History[edit]

The most confident dating is for the Tartessian inscription (J.57.1) in the necropolis at Medellin, Badajoz, Spain to 650/625 BC.[14] Further confirmatory dates for the Medellin necropolis include painted ceramics of the 7th-6th centuries BC.[15]

In addition a graffito on a Phoenician sherd dated to the early to mid 7th century BC and found at the Phoenician settlement of Doña Blanca near Cadiz has been identified as Tartessian by the shape of the signs. It is only two signs long, reading ]tetu[ or perhaps ]tute[. It doesn't show the syllable-vowel redundancy more characteristic of the southwestern script, but it is possible that this developed as indigenous scribes adapted the script from archaic Phoenician and other such exceptions occur (Correa and Zamora 2008).

The script used in the mint of Salacia (Alcácer do Sal, Portugal) from around 200 BC may be related to the Tartessian script, though it has no syllable-vowel redundancy; violations of this are known, but it is not clear if the language of this mint corresponds with the language of the stelae (de Hoz 2010).

The Turdetani of the Roman period are generally considered the heirs of the Tartessian culture. Strabo mentions that "The Turdetanians are ranked as the wisest of the Iberians; and they make use of an alphabet, and possess records of their ancient history, poems, and laws written in verse that are six thousand years old, as they assert."[16] It is not known when Tartessian ceased to be spoken, but Strabo (writing c. 7 BC) records that "The Turdetanians ... and particularly those that live about the Baetis, have completely changed over to the Roman mode of life, not even remembering their own language any more."[17]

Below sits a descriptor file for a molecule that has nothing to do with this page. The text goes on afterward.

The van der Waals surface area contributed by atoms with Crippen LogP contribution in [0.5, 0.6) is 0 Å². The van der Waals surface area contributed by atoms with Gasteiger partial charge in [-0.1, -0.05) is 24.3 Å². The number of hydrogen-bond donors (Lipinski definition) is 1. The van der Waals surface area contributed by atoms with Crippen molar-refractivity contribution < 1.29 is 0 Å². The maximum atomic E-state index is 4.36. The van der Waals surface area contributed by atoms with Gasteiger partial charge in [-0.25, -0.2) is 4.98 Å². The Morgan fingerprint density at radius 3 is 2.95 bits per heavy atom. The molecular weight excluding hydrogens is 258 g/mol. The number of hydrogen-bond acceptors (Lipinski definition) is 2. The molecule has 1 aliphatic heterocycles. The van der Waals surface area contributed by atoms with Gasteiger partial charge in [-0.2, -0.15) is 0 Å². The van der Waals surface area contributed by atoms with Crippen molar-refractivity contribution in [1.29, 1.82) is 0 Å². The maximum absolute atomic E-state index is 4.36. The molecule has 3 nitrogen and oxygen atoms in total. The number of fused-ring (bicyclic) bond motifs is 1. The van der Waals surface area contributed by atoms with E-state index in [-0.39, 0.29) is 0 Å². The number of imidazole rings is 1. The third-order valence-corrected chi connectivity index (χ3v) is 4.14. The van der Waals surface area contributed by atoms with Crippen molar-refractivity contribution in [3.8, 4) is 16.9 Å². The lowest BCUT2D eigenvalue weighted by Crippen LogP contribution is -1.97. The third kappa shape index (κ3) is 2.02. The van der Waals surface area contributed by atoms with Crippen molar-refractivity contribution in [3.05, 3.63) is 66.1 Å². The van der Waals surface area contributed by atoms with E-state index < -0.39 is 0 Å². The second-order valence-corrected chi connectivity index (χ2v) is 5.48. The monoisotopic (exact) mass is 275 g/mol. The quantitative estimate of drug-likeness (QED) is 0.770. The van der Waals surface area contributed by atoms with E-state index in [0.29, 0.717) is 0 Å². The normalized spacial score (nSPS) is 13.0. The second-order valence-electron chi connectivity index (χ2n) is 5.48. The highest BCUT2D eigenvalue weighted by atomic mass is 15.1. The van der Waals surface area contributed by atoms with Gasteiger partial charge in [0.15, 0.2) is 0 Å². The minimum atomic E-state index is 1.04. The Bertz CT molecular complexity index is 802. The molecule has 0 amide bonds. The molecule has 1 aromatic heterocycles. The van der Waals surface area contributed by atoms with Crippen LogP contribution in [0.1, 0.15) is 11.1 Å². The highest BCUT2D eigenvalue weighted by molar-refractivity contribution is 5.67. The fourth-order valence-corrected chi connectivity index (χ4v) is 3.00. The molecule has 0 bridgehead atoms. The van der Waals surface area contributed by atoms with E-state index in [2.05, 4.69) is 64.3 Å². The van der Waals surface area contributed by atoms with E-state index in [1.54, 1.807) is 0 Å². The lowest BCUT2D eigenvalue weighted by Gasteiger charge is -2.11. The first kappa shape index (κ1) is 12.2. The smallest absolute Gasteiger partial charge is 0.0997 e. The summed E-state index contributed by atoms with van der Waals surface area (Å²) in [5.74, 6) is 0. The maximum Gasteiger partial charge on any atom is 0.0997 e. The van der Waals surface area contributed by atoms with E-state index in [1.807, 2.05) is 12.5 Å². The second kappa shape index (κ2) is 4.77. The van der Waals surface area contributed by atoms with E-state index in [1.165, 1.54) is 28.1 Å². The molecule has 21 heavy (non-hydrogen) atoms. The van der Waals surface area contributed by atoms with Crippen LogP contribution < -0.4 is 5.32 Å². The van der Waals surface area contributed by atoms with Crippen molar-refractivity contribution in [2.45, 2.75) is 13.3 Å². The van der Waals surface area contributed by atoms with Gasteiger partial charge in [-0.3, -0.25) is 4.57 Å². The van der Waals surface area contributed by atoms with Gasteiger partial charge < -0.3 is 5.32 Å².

Writing[edit]

Sound values of the Southwestern script proposed by Valerio (2008)
Sound values proposed by Rodríguez Ramos (2000)

As discussed above, Tartessian inscriptions are in the Southwestern script, also known as the Tartessian or South Lusitanian script. Like all the paleohispanic scripts, with the exception of the Greco-Iberian alphabet, Tartessian uses syllabic glyphs for plosive consonants and alphabetic letters for other consonants. Thus it is a mixture of an alphabet and a syllabary, a system called a semi-syllabary. Some researchers believe these scripts are descended solely from the Phoenician alphabet, others that the Greek alphabet had an influence as well.

The Tartessian script is very similar to the southeastern Iberian script, both in the shapes of the signs and in their values. The main difference is that southeastern Iberian script does not redundantly mark the vocalic values of syllabic characters. This was discovered by Ulrich Schmoll and allows the classification of most of the characters into vowels, consonants and syllabic characters. As of the 1990s, the decipherment of the script was largely complete, thus the sound values of most of the characters are known.[18][19] Like most other paleohispanic scripts, Tartessian did not distinguish between voiced and unvoiced consonants[t] from [d], [p] from [b], or [k] from [ɡ].[20]